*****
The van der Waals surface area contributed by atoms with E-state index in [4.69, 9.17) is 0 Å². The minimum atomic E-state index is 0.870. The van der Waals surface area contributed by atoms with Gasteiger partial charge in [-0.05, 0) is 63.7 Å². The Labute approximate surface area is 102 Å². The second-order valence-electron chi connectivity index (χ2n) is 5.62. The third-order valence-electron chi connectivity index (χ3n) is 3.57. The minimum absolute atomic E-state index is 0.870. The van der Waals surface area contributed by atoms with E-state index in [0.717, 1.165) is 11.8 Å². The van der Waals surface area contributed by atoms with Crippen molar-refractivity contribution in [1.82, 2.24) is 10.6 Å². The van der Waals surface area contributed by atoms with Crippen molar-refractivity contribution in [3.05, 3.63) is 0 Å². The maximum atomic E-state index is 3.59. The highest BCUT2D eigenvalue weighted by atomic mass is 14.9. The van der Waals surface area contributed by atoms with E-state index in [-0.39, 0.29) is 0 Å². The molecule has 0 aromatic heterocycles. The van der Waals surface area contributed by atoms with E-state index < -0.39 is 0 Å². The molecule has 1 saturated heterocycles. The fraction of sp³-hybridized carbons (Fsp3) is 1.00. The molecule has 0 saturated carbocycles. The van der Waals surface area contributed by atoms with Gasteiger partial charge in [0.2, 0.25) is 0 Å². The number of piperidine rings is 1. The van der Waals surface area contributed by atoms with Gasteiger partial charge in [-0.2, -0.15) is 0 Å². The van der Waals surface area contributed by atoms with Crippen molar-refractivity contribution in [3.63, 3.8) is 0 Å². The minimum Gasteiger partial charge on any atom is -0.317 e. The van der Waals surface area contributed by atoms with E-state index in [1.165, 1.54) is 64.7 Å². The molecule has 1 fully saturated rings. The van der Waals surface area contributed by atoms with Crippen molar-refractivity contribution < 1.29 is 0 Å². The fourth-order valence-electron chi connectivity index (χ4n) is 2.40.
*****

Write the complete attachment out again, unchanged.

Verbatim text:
The van der Waals surface area contributed by atoms with E-state index in [4.69, 9.17) is 0 Å². The minimum atomic E-state index is 0.870. The van der Waals surface area contributed by atoms with Gasteiger partial charge in [-0.05, 0) is 63.7 Å². The Labute approximate surface area is 102 Å². The second-order valence-electron chi connectivity index (χ2n) is 5.62. The third-order valence-electron chi connectivity index (χ3n) is 3.57. The minimum absolute atomic E-state index is 0.870. The van der Waals surface area contributed by atoms with E-state index in [0.717, 1.165) is 11.8 Å². The van der Waals surface area contributed by atoms with Crippen molar-refractivity contribution in [1.82, 2.24) is 10.6 Å². The van der Waals surface area contributed by atoms with Crippen molar-refractivity contribution in [3.05, 3.63) is 0 Å². The maximum atomic E-state index is 3.59. The highest BCUT2D eigenvalue weighted by atomic mass is 14.9. The van der Waals surface area contributed by atoms with E-state index in [-0.39, 0.29) is 0 Å². The molecule has 0 aromatic heterocycles. The van der Waals surface area contributed by atoms with E-state index < -0.39 is 0 Å². The molecule has 1 saturated heterocycles. The fraction of sp³-hybridized carbons (Fsp3) is 1.00. The molecule has 0 saturated carbocycles. The van der Waals surface area contributed by atoms with Gasteiger partial charge in [0.2, 0.25) is 0 Å². The number of piperidine rings is 1. The van der Waals surface area contributed by atoms with Gasteiger partial charge in [-0.2, -0.15) is 0 Å². The van der Waals surface area contributed by atoms with Crippen molar-refractivity contribution in [3.63, 3.8) is 0 Å². The minimum Gasteiger partial charge on any atom is -0.317 e. The van der Waals surface area contributed by atoms with E-state index in [1.165, 1.54) is 64.7 Å². The molecule has 1 fully saturated rings. The van der Waals surface area contributed by atoms with Crippen molar-refractivity contribution < 1.29 is 0 Å². The fourth-order valence-electron chi connectivity index (χ4n) is 2.40.